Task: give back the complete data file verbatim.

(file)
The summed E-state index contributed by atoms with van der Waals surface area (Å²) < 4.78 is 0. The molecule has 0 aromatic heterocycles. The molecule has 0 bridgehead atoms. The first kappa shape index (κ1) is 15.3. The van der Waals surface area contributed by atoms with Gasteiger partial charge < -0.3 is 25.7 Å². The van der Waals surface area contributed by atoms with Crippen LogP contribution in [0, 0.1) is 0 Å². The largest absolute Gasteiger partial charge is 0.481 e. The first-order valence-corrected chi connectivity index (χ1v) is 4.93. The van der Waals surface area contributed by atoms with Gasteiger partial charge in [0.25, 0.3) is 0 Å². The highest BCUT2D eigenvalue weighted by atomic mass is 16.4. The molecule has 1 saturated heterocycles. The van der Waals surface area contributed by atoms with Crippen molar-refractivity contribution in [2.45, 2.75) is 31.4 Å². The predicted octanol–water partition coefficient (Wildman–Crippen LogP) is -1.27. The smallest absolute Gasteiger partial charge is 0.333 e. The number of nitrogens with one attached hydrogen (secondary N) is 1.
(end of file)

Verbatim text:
The summed E-state index contributed by atoms with van der Waals surface area (Å²) < 4.78 is 0. The molecule has 0 aromatic heterocycles. The molecule has 0 bridgehead atoms. The first kappa shape index (κ1) is 15.3. The van der Waals surface area contributed by atoms with Gasteiger partial charge < -0.3 is 25.7 Å². The van der Waals surface area contributed by atoms with Crippen LogP contribution in [0, 0.1) is 0 Å². The largest absolute Gasteiger partial charge is 0.481 e. The first-order valence-corrected chi connectivity index (χ1v) is 4.93. The van der Waals surface area contributed by atoms with Gasteiger partial charge in [0.25, 0.3) is 0 Å². The highest BCUT2D eigenvalue weighted by atomic mass is 16.4. The molecule has 1 saturated heterocycles. The van der Waals surface area contributed by atoms with Crippen molar-refractivity contribution in [2.45, 2.75) is 31.4 Å². The predicted octanol–water partition coefficient (Wildman–Crippen LogP) is -1.27. The smallest absolute Gasteiger partial charge is 0.333 e. The number of nitrogens with one attached hydrogen (secondary N) is 1.